Corporate Eye

Brands Still Not Connecting with Consumers on Social Media Sites

social-media-profilesA new study from Knowledge Networks sheds some light on social media site usage, including the nonexistent connection between brands and consumers through social media.  The study reports that 4% or fewer consumers who use social media sites (such as Facebook, Digg, Flickr, and more) on a consistent basis actually seek out information about brands “regularly” on those sites in order to make purchase decisions.  24% or fewer consumers who use social media sites on a regular basis “sometimes” seek out information about brands on those sites to make purchase decisions.

What does this tell us as marketers and brand managers?  First, the secret to connecting with consumers through social media has yet to be found.  However, one thing is fairly certain, traditional advertising on social media sites is not getting the job done — no surprise there.  While consumers don’t mind seeing unobtrusive ads on social sites in order to use those sites for free, those ads are not having much of an impact at all on those consumers.

The missing link remains the elusive “connection” component.  The majority of respondents to the Knowledge Networks poll said they use social media sites to stay connected with friends and family and to connect with new people.  There’s that word “connected” again and again.  Is it surprising that ads which talk at consumers rather than with them (a much more social, and “connected” method) don’t work on social media sites?  That part of the equation is common sense.  The problem is still finding how to create brand experiences (or “connections”) through social media sites that are useful and meaningful to consumers and add value rather than just interrupting  and annoying them.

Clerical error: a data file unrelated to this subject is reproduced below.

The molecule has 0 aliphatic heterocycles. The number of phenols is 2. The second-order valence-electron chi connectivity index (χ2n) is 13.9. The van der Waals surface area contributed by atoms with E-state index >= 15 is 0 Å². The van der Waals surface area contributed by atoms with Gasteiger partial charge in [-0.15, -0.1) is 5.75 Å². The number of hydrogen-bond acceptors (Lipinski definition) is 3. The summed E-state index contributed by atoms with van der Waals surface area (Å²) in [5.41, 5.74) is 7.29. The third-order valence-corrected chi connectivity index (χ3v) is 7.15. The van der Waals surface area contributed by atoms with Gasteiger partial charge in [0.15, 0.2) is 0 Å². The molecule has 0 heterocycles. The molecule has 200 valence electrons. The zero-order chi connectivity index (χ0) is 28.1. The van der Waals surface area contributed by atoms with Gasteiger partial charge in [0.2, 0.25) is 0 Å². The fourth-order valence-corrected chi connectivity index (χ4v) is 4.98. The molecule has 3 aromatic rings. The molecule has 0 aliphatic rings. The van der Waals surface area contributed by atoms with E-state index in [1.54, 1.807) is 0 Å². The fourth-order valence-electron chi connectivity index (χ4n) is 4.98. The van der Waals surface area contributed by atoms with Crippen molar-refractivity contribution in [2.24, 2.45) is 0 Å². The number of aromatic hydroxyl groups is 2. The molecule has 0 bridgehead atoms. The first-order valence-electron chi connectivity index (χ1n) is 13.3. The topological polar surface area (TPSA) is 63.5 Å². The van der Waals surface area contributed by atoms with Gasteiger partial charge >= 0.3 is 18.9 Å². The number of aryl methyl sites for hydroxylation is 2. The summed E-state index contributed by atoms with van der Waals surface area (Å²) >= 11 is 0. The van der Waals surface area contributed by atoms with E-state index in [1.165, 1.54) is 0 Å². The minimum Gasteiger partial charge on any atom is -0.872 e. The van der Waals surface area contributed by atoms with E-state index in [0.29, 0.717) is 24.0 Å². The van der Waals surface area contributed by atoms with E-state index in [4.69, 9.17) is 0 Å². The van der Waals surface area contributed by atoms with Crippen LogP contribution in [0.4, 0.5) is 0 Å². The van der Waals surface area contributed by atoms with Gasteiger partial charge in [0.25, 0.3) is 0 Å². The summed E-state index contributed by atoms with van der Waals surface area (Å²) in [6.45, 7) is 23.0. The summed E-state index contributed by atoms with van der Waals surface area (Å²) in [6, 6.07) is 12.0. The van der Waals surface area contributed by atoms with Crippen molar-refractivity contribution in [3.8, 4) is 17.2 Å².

Let’s put this into perspective though.  The widespread use of social media sites is still in its infancy.  Without a doubt, the products, offerings, and players will change significantly over the course of the next 5 and the next 10 years.  The important thing is for brands not to give up testing ways to connect with consumers through social media.  The likelihood of social media dying a quick death is slim to none.  It’s here to stay.  The challenge is going to be getting executive commitment to a long term strategy of learning to leverage social media for branding and marketing success.  In other words, it all comes down to the money.  What else is new?

Your thoughts?

Image: Flickr

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Susan Gunelius is the author of 10 marketing, social media, branding, copywriting, and technology books, and she is President & CEO of KeySplash Creative, Inc., a marketing communications company. She also owns Women on Business, an award-wining blog for business women. She is a featured columnist for Entrepreneur.com and Forbes.com, and her marketing-related articles have appeared on websites such as MSNBC.com, BusinessWeek.com, TodayShow.com, and more. She has over 20 years of experience in the marketing field having spent the first decade of her career directing marketing programs for some of the largest companies in the world, including divisions of AT&T and HSBC. Today, her clients include large and small companies around the world and household brands like Citigroup, Cox Communications, Intuit, and more. Susan is frequently interviewed about marketing and branding by television, radio, print, and online media organizations, and she speaks about these topics at events around the world. You can connect with her on Twitter, Facebook, LinkedIn, or Google+.
 
Comments

Hi Susan,

Do you think that sites social hubs sites such as sociast or Zooity may help in brands connecting with consumers?

Thanks,
Jorge.

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